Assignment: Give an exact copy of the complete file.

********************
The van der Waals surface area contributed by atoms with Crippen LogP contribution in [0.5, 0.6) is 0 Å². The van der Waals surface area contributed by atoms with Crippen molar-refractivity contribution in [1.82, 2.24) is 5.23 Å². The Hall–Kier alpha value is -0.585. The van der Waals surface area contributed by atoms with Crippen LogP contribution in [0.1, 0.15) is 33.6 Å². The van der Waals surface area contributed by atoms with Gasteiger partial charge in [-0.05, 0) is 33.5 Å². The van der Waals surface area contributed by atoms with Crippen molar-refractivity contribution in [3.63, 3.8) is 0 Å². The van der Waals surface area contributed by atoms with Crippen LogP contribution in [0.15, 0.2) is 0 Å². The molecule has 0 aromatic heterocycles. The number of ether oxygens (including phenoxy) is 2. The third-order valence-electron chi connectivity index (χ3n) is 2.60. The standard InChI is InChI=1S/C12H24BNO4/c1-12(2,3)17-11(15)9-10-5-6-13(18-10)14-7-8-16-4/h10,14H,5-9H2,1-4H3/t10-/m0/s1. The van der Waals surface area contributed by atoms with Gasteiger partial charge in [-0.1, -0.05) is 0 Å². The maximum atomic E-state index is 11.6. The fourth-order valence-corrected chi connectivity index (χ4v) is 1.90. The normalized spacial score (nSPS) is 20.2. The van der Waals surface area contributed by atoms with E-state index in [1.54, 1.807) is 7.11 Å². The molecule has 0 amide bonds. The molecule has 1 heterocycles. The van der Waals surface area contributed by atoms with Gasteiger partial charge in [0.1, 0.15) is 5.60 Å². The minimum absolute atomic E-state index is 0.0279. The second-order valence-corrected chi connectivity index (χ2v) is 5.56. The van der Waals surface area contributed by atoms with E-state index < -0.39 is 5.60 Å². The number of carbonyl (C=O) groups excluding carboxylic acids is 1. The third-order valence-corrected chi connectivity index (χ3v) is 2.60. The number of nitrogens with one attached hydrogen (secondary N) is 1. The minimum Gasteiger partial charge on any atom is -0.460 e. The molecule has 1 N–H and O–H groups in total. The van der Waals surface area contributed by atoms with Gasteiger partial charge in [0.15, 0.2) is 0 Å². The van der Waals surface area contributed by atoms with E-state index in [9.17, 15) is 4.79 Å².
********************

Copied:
The van der Waals surface area contributed by atoms with Crippen LogP contribution in [0.5, 0.6) is 0 Å². The van der Waals surface area contributed by atoms with Crippen molar-refractivity contribution in [1.82, 2.24) is 5.23 Å². The Hall–Kier alpha value is -0.585. The van der Waals surface area contributed by atoms with Crippen LogP contribution in [0.1, 0.15) is 33.6 Å². The van der Waals surface area contributed by atoms with Gasteiger partial charge in [-0.05, 0) is 33.5 Å². The van der Waals surface area contributed by atoms with Crippen molar-refractivity contribution in [3.63, 3.8) is 0 Å². The van der Waals surface area contributed by atoms with Crippen LogP contribution in [0.15, 0.2) is 0 Å². The molecule has 0 aromatic heterocycles. The number of ether oxygens (including phenoxy) is 2. The third-order valence-electron chi connectivity index (χ3n) is 2.60. The standard InChI is InChI=1S/C12H24BNO4/c1-12(2,3)17-11(15)9-10-5-6-13(18-10)14-7-8-16-4/h10,14H,5-9H2,1-4H3/t10-/m0/s1. The van der Waals surface area contributed by atoms with Gasteiger partial charge in [-0.1, -0.05) is 0 Å². The maximum atomic E-state index is 11.6. The fourth-order valence-corrected chi connectivity index (χ4v) is 1.90. The normalized spacial score (nSPS) is 20.2. The van der Waals surface area contributed by atoms with E-state index in [1.54, 1.807) is 7.11 Å². The molecule has 0 amide bonds. The molecule has 1 heterocycles. The van der Waals surface area contributed by atoms with Gasteiger partial charge in [0.1, 0.15) is 5.60 Å². The minimum absolute atomic E-state index is 0.0279. The second-order valence-corrected chi connectivity index (χ2v) is 5.56. The van der Waals surface area contributed by atoms with E-state index < -0.39 is 5.60 Å². The number of carbonyl (C=O) groups excluding carboxylic acids is 1. The third-order valence-corrected chi connectivity index (χ3v) is 2.60. The number of nitrogens with one attached hydrogen (secondary N) is 1. The minimum Gasteiger partial charge on any atom is -0.460 e. The molecule has 1 N–H and O–H groups in total. The van der Waals surface area contributed by atoms with Gasteiger partial charge in [0.15, 0.2) is 0 Å². The van der Waals surface area contributed by atoms with E-state index in [9.17, 15) is 4.79 Å².